That doesn't stop us sharing the what and how we executed plus learnings which I think in this case is fundamentally different.

      Not everyone wants that but that's OK too. And FWIW, my ideas around marketing are nothing like those of a traditional marketer. Heck - I'm told I'm a marketer but I've never been trained. I just know a bit about what works.

      Author's profile photo Former Member
      Former Member
      Dear Dennis,
                            Greetings !

      It was evening of 25 May, finished reading your blog and packing up the day to rush hurriedly for a party of my colleague who recently got married. But, my mind was still working trying establishing the correlation between the pictorial and the lines in your blog.

      It is nice roof top terrace garden restaurant that serves exotic dishes and delicacies, wines, good music -one of the best and expensive outlets in the town. While going through the big list of dishes in MENU, we asked the waiter what is the very very special dish out here that he can recommend so that everybody can try out and relish it. With the warmth of hospitality on his face, waiter with a very big smile said, everything is special and excellent here. The evening continued with fun, food and music. Listened to Bryn Adams ‘the summer of 69’, duet by Neil Diamond and Barbra Streisand ‘You do not bring me flowers’ ……….

      My thought hit me, as I was still inside your blog interpreting.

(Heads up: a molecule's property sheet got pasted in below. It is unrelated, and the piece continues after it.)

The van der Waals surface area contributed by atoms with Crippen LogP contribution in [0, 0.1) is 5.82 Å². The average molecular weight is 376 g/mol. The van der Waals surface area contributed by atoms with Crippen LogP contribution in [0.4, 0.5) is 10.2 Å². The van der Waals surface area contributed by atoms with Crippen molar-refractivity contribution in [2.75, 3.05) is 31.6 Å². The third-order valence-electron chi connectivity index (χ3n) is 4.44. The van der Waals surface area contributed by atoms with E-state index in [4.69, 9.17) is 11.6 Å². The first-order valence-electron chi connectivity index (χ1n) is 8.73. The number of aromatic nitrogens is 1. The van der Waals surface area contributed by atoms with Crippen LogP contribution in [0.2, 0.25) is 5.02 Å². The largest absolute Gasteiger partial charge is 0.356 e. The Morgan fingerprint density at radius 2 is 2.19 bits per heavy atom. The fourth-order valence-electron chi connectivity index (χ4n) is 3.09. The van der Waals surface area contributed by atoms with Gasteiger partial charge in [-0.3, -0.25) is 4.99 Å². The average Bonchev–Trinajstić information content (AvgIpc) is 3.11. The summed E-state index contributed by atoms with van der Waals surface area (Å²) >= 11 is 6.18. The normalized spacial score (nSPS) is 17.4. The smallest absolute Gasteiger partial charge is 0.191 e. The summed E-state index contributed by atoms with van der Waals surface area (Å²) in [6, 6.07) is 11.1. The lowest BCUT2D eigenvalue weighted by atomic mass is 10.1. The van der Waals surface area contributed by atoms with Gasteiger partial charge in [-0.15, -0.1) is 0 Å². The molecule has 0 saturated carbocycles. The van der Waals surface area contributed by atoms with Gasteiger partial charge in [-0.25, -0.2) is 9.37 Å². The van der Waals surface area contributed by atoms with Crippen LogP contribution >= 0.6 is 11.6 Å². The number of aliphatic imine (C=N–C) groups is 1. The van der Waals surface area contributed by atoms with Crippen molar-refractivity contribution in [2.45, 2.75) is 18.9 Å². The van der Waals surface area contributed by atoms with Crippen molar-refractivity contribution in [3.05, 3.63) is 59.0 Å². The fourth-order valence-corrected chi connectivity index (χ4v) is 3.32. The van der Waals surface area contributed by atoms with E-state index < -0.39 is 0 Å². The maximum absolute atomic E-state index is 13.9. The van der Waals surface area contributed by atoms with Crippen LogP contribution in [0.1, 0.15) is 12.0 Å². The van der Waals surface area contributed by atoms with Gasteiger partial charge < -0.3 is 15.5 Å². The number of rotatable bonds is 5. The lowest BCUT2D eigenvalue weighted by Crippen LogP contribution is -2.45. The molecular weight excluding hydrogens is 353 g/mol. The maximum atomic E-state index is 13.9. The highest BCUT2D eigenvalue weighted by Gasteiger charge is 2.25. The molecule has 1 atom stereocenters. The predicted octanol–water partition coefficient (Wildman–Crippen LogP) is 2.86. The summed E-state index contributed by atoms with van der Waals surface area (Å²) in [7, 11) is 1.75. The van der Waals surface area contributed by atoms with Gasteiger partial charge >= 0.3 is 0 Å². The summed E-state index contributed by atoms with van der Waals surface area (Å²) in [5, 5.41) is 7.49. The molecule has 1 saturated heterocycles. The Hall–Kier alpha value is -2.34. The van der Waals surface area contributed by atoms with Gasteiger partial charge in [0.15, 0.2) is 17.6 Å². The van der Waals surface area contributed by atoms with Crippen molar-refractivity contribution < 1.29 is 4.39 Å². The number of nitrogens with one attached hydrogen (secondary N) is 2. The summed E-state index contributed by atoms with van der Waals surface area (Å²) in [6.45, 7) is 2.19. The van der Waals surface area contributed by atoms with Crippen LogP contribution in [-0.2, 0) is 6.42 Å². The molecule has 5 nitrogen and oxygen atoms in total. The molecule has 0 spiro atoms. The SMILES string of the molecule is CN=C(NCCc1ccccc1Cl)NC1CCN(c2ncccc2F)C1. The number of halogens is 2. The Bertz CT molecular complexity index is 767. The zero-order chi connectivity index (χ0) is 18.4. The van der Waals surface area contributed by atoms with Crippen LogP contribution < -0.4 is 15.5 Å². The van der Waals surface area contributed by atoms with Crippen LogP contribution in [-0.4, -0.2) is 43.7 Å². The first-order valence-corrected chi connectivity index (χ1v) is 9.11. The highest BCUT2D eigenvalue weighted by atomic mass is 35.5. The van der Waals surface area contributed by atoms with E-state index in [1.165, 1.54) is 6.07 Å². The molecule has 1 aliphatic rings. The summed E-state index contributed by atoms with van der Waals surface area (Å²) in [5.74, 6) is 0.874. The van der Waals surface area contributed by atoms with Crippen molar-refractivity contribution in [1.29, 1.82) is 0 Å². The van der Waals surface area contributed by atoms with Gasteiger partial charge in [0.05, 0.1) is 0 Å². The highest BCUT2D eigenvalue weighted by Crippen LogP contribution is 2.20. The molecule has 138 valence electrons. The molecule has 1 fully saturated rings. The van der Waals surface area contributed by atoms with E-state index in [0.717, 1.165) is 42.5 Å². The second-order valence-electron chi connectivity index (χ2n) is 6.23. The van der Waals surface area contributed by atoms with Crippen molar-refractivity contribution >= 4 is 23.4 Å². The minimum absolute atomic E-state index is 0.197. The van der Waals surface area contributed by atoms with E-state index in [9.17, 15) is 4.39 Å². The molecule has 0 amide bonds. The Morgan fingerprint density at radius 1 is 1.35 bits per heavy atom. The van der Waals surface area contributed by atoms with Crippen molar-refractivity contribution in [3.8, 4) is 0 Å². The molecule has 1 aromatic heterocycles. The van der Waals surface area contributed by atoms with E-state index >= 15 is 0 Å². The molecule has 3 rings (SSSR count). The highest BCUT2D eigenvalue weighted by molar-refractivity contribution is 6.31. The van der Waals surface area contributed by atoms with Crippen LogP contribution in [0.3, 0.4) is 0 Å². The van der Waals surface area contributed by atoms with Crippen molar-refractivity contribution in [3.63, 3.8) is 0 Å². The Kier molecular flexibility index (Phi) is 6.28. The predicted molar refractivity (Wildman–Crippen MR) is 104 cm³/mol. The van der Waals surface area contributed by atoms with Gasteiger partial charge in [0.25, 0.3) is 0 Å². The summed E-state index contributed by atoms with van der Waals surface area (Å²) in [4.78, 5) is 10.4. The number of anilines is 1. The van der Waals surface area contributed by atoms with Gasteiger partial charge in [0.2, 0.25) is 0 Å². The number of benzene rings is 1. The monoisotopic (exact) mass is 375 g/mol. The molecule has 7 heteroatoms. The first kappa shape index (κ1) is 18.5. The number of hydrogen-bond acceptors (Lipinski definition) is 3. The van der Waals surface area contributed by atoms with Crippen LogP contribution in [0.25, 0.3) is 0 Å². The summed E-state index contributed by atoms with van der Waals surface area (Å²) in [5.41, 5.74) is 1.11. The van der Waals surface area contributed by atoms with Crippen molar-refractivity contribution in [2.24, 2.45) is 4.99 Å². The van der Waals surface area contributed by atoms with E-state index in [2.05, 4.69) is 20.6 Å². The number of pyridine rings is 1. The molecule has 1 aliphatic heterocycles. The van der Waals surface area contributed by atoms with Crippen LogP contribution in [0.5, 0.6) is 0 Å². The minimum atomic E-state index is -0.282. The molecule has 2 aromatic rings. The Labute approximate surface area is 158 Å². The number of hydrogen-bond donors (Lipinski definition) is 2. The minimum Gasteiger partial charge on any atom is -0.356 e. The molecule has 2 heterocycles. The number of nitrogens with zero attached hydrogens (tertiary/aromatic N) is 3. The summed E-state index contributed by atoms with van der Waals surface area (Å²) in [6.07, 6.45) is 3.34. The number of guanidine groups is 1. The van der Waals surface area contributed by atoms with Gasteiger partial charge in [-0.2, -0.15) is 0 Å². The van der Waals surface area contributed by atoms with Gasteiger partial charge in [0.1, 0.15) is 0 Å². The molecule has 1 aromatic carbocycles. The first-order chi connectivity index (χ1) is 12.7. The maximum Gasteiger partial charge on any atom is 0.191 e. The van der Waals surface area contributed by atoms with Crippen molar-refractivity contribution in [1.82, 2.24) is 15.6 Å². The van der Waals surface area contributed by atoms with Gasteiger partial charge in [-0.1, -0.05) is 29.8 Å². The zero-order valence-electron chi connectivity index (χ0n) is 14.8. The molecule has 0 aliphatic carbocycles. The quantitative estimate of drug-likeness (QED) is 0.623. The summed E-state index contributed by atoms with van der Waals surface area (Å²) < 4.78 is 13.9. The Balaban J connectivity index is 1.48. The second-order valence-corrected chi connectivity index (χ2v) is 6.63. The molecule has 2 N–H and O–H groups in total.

Is this waiter here to serve the customer or doing marketing or he really knows how to cook the dishes and delicacies listed in the flamboyant Menu of restaurant or is an expert.

      While walking down the stairs of the building after the party was over, the thoughts also started down to grow deep into the era of evolution of ERP. Driving on the roads towards my apartment, the glimpse of big hoardings caught my sight off. Stopped the car to read the attractive holiday packages displayed on the hoardings- “Malaysia truly Asia”, Explore Africa “Come and enjoy the night safari in Africa”……….


      Before going to bed, I revisited the blog. I read, reread, then unread, learned and then tried to unlearn. Dropped mails to my friends for their views on SAPPHIRE.

      Tom (hypothetical name) is a bright and intelligent SAP Consultant in a multinational in India. Did post graduation in honors and had brilliant academic career and was a successful professional. His passion for innovation, ideas, engineering……. ….made him to switch to SAP consulting career. Enjoys challenges. He wears spectacles now and everybody calls him with love Einy. Many gets confused with his nick name and wonders- is he named after EINE table in SAP. But not true, this an honor to him and compact, slim stuff Einy, the Tom  ………coined after Einstein. He earned this respect as he is known for his problem solving ability and brilliance and is a proud owner of the name Einy.

      He reports to Mahesh (hypothetical name) engagement Manager in his company and enjoys a very good repo with him. Tom was curious and ambitious to visit SAPPHIRE, landed him to Mahesh’s cabin.

      Tom: Hi! Mahesh,

      Mahesh: Hi! You looks smart today, sure you gonna kill some bird today, be seated.

      Tom: I want to make it to SAPPHIRE this year, please make my sponsorship and nomination from the company.

      Amazed and surprised Mahesh: What? You know the cost? Fee, stay, flight tickets, accommodation, food expenses, …..blah, blah, blah…….. Just convert Euro into INR and imagine the figure in INR. Then Visa issues…..Over and above we have to end up paying fringe benefit tax to government on your trip may be.

      Tom: But Mahesh…Mahesh…..

      Mahesh: Man the economy has not yet fully recovered; company cannot make it such a luxury. Also, if another of your friend expresses the same desire then…… No No
      just keep it simple young man. To justify this cost in my competency is too hard, never heard such a request in past.